Proposal to Enable the Use of a New Food Additive, Carnobacterium divergens M35, as an Antimicrobial Preservative in Sliced Ready-to-Eat Cold-Smoked Salmon and Trout

Notice of Proposal - Lists of Permitted Food Additives

Reference Number: [NOP/AVP-0018]

June 07, 2016

Summary

Food additives are regulated in Canada under Marketing Authorizations (MAs) issued by the Minister of Health and the Food and Drug Regulations. Approved food additives and their permitted conditions of use are set out in the Lists of Permitted Food Additives that are incorporated by reference in the MAs and published on Health Canada's website. A petitioner can request that Health Canada approve a new additive or a new condition of use for an already approved food additive by filing a food additive submission with the Department's Food Directorate. Health Canada uses this premarket approval process to determine whether the scientific data support the safety of food additives when used under specified conditions in foods sold in Canada.

Health Canada received a food additive submission seeking approval for the use of a live culture preparation of the bacterium Carnobacterium divergens M35 to limit or inhibit the growth of the foodborne pathogen Listeria monocytogenes on sliced ready-to-eat cold-smoked salmon and sliced ready-to-eat cold-smoked trout.

Marine food products in general can be susceptible to the growth of several pathogens, and fish can provide an environment for the growth of the pathogen L. monocytogenes. This bacterium is capable of surviving the cold-smoking process that is used to make ready-to-eat cold-smoked fish products and it can grow at refrigeration temperatures. As a result, sliced ready-to-eat cold-smoked salmon and trout, which are sold refrigerated, are food products that could potentially harbour L. monocytogenes.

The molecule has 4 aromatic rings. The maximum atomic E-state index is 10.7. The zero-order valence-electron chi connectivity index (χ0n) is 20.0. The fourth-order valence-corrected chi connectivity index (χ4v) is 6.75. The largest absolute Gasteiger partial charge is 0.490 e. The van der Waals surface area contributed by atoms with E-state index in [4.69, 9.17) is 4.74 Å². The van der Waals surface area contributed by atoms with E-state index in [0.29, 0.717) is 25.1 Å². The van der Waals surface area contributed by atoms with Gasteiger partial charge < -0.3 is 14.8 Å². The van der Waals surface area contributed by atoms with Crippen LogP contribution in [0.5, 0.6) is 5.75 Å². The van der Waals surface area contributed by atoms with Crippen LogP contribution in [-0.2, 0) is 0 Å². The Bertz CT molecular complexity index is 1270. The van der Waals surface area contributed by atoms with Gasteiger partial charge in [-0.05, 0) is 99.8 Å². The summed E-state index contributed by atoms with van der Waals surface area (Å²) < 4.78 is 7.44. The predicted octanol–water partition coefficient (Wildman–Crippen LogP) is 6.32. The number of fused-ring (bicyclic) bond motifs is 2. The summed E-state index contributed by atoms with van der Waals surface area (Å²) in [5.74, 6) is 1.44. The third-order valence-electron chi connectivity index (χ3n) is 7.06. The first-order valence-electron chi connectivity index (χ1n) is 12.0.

Certain bacteria produce antimicrobial peptides (proteins) known as bacteriocins. Carnobacterium divergens M35 produces divergicin M35, which is a bacteriocin to which Lmonocytogenes is susceptible.

The C. divergens M35 product that is proposed for use on sliced ready-to-eat cold-smoked salmon and trout is a suspension, in water, of live C. divergens M35 cells and the fermentation medium containing divergicin M35. The petitioner who filed the food additive submission indicated that in order for it to be effective as an antimicrobial treatment, the culture of C. divergens M35 must be applied to the sliced ready-to-eat cold-smoked salmon or trout and allowed to grow and produce its bacteriocin in situ. The aqueous suspension can be sprayed onto cold-smoked salmon or trout by the cold-smoked fish manufacturer prior to packaging of the sliced products.

The results of Health Canada's evaluation of available scientific data support the safety and efficacy of C. divergens M35 when used as requested by the petitioner. Therefore, it is the intention of Health Canada to modify the List of Permitted Preservatives by adding the following entry to the list:

Proposed Modification to Part 2 of the List of Permitted Preservatives
Item No. Column 1
Additive
Column 2
Permitted in or upon
Column 3
Maximum Level of Use and Other Conditions
C.1A Carnobacterium divergens M35 Sliced ready-to-eat
cold-smoked
salmon; Sliced ready-to-eat cold-smoked trout
Good
Manufacturing
Practice

Rationale

Health Canada's Food Directorate completed a premarket safety and efficacy assessment of the bacterium C. divergens M35. The assessment considered microbiological, toxicological, chemical and technical aspects relevant to C. divergens M35 when used as described above.